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Publication numberUS3266722 A
Publication typeGrant
Publication dateAug 16, 1966
Filing dateApr 6, 1965
Priority dateApr 6, 1965
Publication numberUS 3266722 A, US 3266722A, US-A-3266722, US3266722 A, US3266722A
InventorsCharles E W Hobbis
Original AssigneeCharles E W Hobbis
Export CitationBiBTeX, EndNote, RefMan
External Links: USPTO, USPTO Assignment, Espacenet
Guard band indicator
US 3266722 A
Abstract  available in
Images(1)
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Claims  available in
Description  (OCR text may contain errors)

6, 1966 c. E. w. HOEBIS 3,266,722

' GUARD BAND INDICATOR Filed April 6, 1965 il 4 I- +jl w INVENTOR CHARLES E n. HOBB/S BY CGWHLAGENT Maw ATTORNEY United States Patent 3,266,722 GUARD BAND INDICATOR Charles E. W. Hobbis, Springfield, Va., assignor to the United States of America as represented by the Secretary of the Navy Filed Apr. 6, 1965, Ser. No. 446,127 7 Claims. (Cl. 235-70) The invention described herein may be manufactured and used by or for the Government of the United States of America for governmental purposes without the payment of any royalties thereon or therefor.

The present invention relates to calculators and more particularly to a guard band indicator wherein the mechanical distance between markers is fixed to prevent proximity of indications less than a predetermined minimum.

The trend today in military communication is toward broad band antennas multicoupled to a plurality of communication equipments. This trend is most noticeable on the larger Navy ships where communication ability and space are at a premium. One problem facing the operator of such equipment, is the need for calculating whether adjacent channels are beyond the guard band or minimum frequency separation required between channels on the same antenna for. proper signal isolation.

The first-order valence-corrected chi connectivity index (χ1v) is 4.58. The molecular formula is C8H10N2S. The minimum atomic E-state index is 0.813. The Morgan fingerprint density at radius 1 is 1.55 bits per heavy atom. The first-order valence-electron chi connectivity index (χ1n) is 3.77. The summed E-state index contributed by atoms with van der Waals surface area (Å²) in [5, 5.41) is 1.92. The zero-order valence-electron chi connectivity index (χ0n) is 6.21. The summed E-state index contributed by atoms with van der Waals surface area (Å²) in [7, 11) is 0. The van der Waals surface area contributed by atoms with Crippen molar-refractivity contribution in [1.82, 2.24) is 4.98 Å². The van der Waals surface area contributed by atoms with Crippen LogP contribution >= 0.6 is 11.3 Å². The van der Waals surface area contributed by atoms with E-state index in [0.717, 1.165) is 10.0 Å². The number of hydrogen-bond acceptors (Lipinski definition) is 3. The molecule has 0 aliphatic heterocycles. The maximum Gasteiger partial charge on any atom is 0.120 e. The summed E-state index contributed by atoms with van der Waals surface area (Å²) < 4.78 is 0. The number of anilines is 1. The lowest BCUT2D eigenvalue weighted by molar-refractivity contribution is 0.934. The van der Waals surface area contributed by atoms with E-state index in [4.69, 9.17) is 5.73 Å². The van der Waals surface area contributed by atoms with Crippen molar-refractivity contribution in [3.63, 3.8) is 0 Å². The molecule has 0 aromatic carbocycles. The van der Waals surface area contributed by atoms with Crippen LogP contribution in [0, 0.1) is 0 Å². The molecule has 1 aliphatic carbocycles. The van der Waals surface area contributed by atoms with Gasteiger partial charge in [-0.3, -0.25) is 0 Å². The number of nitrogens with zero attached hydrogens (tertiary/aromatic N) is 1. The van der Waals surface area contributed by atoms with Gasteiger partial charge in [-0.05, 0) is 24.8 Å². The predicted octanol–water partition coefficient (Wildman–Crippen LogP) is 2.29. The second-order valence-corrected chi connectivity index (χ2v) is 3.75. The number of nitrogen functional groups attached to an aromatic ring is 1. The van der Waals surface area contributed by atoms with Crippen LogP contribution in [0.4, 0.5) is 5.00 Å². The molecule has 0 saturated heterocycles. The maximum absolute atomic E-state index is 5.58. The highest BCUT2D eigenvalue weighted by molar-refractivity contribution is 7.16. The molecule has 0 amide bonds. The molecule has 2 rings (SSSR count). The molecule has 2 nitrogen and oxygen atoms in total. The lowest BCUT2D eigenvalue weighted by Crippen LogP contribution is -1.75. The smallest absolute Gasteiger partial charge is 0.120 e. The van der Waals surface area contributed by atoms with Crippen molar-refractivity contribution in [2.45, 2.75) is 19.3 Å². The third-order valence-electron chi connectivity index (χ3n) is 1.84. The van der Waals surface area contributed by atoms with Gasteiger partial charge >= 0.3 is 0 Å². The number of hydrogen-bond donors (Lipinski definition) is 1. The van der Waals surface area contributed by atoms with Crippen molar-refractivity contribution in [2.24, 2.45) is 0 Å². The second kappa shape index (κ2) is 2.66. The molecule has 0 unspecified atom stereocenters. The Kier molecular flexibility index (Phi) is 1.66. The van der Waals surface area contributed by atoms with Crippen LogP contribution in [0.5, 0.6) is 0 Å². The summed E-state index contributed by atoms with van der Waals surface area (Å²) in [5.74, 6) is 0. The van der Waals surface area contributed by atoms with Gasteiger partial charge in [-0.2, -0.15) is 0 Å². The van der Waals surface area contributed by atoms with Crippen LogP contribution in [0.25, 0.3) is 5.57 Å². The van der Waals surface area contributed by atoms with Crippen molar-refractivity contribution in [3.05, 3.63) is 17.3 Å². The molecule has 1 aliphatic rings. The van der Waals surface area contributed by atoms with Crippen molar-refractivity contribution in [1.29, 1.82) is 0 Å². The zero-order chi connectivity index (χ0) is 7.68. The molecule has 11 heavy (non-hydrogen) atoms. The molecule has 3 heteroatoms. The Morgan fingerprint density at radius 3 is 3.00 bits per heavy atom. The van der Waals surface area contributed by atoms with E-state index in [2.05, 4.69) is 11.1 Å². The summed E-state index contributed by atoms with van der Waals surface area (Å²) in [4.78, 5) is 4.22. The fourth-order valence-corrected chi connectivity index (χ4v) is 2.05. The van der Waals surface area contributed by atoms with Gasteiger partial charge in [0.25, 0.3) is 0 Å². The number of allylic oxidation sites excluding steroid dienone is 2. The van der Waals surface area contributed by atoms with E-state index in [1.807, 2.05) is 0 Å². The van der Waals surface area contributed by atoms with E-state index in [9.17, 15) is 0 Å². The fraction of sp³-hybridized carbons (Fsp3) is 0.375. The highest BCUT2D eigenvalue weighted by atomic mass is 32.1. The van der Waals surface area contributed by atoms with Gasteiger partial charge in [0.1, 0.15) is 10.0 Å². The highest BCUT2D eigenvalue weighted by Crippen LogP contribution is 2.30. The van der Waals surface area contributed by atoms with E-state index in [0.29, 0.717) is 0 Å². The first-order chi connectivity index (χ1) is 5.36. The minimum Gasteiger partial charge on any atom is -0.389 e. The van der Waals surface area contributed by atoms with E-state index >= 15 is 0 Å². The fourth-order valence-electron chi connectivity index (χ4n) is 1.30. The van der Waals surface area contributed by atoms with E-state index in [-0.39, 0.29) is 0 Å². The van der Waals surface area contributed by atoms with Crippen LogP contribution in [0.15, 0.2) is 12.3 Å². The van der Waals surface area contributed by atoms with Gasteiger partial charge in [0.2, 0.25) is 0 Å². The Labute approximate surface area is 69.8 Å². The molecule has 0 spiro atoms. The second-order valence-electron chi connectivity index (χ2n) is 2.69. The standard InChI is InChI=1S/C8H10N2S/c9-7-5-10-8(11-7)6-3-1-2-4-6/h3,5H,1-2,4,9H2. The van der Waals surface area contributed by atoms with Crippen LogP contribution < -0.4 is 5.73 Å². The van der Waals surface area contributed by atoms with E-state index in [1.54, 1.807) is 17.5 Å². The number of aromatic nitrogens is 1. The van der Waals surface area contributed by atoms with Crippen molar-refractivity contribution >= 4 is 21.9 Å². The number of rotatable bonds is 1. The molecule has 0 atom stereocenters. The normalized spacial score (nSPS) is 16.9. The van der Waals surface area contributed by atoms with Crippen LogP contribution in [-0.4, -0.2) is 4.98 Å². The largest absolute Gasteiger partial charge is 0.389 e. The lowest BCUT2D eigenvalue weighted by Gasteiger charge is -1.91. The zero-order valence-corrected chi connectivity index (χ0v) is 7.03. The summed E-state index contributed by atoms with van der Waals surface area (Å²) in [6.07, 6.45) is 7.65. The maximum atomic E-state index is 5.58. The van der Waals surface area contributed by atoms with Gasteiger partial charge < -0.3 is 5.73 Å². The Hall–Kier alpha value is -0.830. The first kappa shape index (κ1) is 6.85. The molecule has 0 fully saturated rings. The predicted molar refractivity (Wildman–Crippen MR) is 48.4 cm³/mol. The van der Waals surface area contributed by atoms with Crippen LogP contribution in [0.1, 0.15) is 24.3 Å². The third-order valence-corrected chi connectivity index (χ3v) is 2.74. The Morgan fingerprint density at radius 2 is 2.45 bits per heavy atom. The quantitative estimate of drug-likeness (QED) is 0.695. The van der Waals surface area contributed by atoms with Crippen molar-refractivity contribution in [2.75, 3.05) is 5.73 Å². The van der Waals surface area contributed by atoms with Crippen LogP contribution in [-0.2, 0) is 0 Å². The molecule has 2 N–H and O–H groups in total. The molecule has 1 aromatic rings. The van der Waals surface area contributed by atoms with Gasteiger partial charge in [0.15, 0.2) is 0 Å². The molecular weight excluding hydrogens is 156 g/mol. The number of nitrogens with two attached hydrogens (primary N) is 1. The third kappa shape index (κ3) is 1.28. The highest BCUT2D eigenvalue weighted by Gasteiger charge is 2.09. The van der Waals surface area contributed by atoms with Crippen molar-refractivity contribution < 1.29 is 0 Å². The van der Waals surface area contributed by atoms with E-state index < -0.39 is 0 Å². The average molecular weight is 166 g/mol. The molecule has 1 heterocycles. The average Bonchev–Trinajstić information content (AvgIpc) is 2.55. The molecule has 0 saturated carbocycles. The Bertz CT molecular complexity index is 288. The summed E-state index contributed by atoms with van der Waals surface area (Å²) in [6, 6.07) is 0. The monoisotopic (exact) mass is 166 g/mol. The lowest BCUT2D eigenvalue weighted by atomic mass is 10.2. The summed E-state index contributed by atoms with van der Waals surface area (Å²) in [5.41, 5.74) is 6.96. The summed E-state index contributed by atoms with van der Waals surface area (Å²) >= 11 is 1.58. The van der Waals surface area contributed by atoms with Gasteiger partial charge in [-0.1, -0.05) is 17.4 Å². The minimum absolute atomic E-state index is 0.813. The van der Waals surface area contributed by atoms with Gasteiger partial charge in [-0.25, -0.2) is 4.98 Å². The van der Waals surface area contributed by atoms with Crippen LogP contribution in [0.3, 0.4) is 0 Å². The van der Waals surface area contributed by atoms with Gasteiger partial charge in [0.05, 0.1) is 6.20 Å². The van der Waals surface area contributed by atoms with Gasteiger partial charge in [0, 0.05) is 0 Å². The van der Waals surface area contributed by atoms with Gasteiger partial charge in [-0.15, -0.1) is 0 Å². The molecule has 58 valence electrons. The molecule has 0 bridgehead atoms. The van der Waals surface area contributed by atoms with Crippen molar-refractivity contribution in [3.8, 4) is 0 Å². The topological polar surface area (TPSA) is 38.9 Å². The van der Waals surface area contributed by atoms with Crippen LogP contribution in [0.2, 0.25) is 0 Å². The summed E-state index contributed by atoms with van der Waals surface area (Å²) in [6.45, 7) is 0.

The general purpose of the present invention is to provide a simple precalculated indicator to designate not only the communication frequencies of the various channels fed into a single antenna, but also so constructed as to automatically prevent the possibility of channel separation less than the preascertained guard band.

It is accordingly an object of the present invention to provide a separation indicator where the degree of separation is a function of the mechanical construction of the indicator.

Another object is to provide an aid to communication equipment operators which warns of channel frequency separation requirements and eliminates the need for calculating these requirements.

A further object is to provide an indication of the signal frequencies of the communication channels multicoupled to an antenna while prohibiting indications not separated by a predetermined guard band.

Other objects and advantages of the invention will become more fully apparent and better understood from the following description of an embodiment of the invention selected by way of example, as illustrated in the accompanying drawings, in which:

FIG. 1 is an illustration ofa guard band indicator; and

FIG. 2 illustrates an example of a single cursor used with the indicator shown in FIG. 1.

Referring now to the drawings, wherein like reference characters designate like parts throughout, there is shown in FIG. 1 an indicia bearing member 41 graduated in a logarithmic scale extending from to 30 along the length thereof. The bounds of this scale can mark the bandwidth of an antenna, for example. As shown in this figure, the indicia bearing member, or fixed element of the slide rule has a groove 42 extending along the length of the top surface thereof, While it is noted that the bottom surface lacks such retaining means. Two cursors 43 are shown in FIG. 1 detachably secured in sliding contact with member 41. In FIG. 2 there is a more detailed showing of cursor 43. Each cursor is shown to have a tongue or key 44 serving to aid in the sliding movement of the cursor along the length of member 41. The tongue-in-groove coupling of the cursor with the member 41 prevents any skewing of the cursor about its vertical axis, thereby insuring greater accuracy of indication and freedom from binding during sliding. With only the top leg of a cursor having a slide Patented August 16, 1966 guide, it is possible to remove a cursor from the rule by lifting the cursor out and away from the bottom. Cursors can thus be detached and attached to the member 41 without disturbing the positioning of other cursors on this member. The member itself may have an upward canted bottom edge to insure the removability of the cursors. In addition, each cursor is equipped with a setscrew 46 enabling each of these indicators to be secured at a given position on the member. Also, centrally located in the back side of the face of each cursor is a marker or locator 45.